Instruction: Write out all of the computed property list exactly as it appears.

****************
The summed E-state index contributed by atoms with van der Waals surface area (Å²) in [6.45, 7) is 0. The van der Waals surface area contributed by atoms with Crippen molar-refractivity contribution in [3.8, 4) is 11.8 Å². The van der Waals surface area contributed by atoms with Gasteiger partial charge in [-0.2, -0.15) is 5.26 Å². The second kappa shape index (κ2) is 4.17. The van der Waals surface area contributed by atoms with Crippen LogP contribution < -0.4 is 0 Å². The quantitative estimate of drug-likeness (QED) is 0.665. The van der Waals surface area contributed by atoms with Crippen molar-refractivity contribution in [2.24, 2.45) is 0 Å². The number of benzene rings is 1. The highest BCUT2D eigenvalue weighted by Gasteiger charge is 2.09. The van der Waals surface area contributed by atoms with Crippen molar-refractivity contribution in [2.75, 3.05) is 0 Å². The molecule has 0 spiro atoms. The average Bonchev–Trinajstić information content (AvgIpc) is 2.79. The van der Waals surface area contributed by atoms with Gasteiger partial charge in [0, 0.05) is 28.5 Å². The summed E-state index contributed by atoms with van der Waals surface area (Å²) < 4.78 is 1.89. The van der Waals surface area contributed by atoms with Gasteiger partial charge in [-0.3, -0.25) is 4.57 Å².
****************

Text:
The summed E-state index contributed by atoms with van der Waals surface area (Å²) in [6.45, 7) is 0. The van der Waals surface area contributed by atoms with Crippen molar-refractivity contribution in [3.8, 4) is 11.8 Å². The van der Waals surface area contributed by atoms with Gasteiger partial charge in [-0.2, -0.15) is 5.26 Å². The second kappa shape index (κ2) is 4.17. The van der Waals surface area contributed by atoms with Crippen LogP contribution < -0.4 is 0 Å². The quantitative estimate of drug-likeness (QED) is 0.665. The van der Waals surface area contributed by atoms with Crippen molar-refractivity contribution in [2.24, 2.45) is 0 Å². The number of benzene rings is 1. The highest BCUT2D eigenvalue weighted by Gasteiger charge is 2.09. The van der Waals surface area contributed by atoms with Crippen molar-refractivity contribution in [2.75, 3.05) is 0 Å². The molecule has 0 spiro atoms. The average Bonchev–Trinajstić information content (AvgIpc) is 2.79. The van der Waals surface area contributed by atoms with Gasteiger partial charge in [0, 0.05) is 28.5 Å². The summed E-state index contributed by atoms with van der Waals surface area (Å²) < 4.78 is 1.89. The van der Waals surface area contributed by atoms with Gasteiger partial charge in [-0.3, -0.25) is 4.57 Å².